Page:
The Chicago Tribune reports today that Judge Richard Posner of the Seventh Circuit is a “cat person.” I was pretty excited to hear about that until I realized it wasn’t saying he is marked with the curse of those who slink and court and kill by night, just that he likes cats. There is, to my knowledge, no evidence that Judge Posner does any of those other things (although I have my suspicions about Easterbrook). But Posner is still an interesting person, of course, and an excellent writer. Good writers often use metaphors, and so it’s not too surprising that Posner sometimes uses cat metaphors.
Sometimes, extended cat metaphors.
Eike v. Allergan was a class-action case in which the plaintiffs alleged that the defendants’ eye drops are too big. Specifically, the drops that come out exceed 16 microliters, if you can believe that. The plaintiffs didn’t claim the extra microliters are killing anyone, just that they’re unnecessary because only 16 microliters are needed to do whatever these drops do. In other words, they allege the products are overpriced by some amount, or something like that. According to the opinion, the plaintiffs also don’t claim they were misled, and this wasn’t an antitrust case. So what exactly were they complaining about, or more to the point, how did this case ever get past the motion-to-dismiss stage, much less get certified as a class action?
To explain why neither of those things should have happened, Posner deployed an extended metaphor. And yep, it was all about cats.
Suppose the class members all happened to own pedigreed cats, and the breeders who had sold the cats to the class members had told them that as responsible cat owners they would have to feed the cats kibbles during the day and Fancy Feast at night and buy a fountain for each cat because cats prefer to drink out of a fountain (where gravity works for them) rather than out of a bowl (where gravity works against them) and they don’t like to share a fountain with another cat.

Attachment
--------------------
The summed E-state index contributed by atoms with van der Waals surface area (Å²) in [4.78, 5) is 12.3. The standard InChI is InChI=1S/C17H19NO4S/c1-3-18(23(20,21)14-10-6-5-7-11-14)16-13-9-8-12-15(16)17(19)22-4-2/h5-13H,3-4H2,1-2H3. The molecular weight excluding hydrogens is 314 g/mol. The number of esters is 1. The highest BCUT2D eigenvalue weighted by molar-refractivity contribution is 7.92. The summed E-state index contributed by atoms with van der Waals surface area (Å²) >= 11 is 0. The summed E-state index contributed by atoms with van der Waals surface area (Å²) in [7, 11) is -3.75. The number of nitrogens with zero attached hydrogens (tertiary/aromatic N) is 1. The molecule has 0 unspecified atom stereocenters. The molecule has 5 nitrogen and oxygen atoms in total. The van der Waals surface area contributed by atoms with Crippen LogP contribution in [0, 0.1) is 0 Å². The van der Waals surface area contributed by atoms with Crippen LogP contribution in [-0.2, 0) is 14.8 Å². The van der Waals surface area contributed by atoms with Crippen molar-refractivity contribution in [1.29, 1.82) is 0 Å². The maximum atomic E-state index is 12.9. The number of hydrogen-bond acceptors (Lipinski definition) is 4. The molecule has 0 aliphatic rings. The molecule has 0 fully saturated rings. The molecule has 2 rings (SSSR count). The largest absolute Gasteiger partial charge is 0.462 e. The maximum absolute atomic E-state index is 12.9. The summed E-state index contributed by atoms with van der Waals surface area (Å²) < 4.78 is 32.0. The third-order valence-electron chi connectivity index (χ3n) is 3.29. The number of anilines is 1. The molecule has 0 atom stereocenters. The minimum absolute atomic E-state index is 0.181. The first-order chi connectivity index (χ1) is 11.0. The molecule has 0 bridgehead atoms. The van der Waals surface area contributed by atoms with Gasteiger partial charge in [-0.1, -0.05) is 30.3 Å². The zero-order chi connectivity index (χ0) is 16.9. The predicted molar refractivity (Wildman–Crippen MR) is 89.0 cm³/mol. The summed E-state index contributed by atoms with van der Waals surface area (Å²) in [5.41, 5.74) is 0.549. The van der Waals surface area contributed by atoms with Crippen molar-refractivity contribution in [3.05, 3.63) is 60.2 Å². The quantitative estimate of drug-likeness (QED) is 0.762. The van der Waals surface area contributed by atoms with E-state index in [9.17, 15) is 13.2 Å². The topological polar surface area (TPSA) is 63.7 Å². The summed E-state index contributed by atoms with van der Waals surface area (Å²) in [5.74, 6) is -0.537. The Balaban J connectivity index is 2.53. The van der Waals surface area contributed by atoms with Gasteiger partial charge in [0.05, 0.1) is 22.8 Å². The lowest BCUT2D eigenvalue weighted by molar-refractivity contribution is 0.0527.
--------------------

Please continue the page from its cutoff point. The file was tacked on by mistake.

Got it? This is already longer than most metaphors, but Judge Posner is just warming up.
And suppose the buyers do as told, buying what they are told to buy from pet stores, but it turns out that the cats have large appetites, the cat food is quite expensive, and the fountains are expensive and not wholly reliable. The breeders had made no misrepresentations, concealed no information, answered all questions of prospective buyers truthfully. Nevertheless many of the buyers are dissatisfied. They think—maybe correctly—that the cat food is needlessly expensive and the fountain a fragile luxury. Yet would anyone think they could successfully sue the breeders?
That’s the end of the premise, and now here’s the conclusion: no one should think that.
For what? The breeders had made no misrepresentations. Had a prospective buyer asked one of the breeders what the annual cost of maintaining the cat would be, the breeder would, let’s assume, have given him a realistic estimate. There would be disappointment in the example given, but no cause of action.
“It’s the same here,” he explained, for those not already swayed by the catsplanation. The drops are the size they are and the price they are, and if you think the drops are too big, don’t buy them. Or (and Posner doesn’t say this, but I bet he’d agree), you can start a company that sells eye drops that come out in smaller drops, or maybe just empty bottles that generate drops that are the size you like and then people can pour the bad guys’ solution into those bottles. Or a company will emerge to do that for you, since presumably there’s money to be made doing it, if there was anything to the theory. But “[t]he fact that a seller does not sell the product you want, or at the price you’d like to pay, is not an actionable injury; it is just a regret or disappointment—which is all we have here.”
Judge Posner has also used cat similes, as he did in this less ridiculous case from 2014:
It’s like interpreting the phrase “my cat enjoys jumping on trampolines and beds” to mean that she enjoys jumping on both things, as opposed to her enjoying jumping only on trampolines and, separately, enjoys beds for reasons unrelated to jumping on them.
The first one makes more sense, or at least that’s what I think he meant.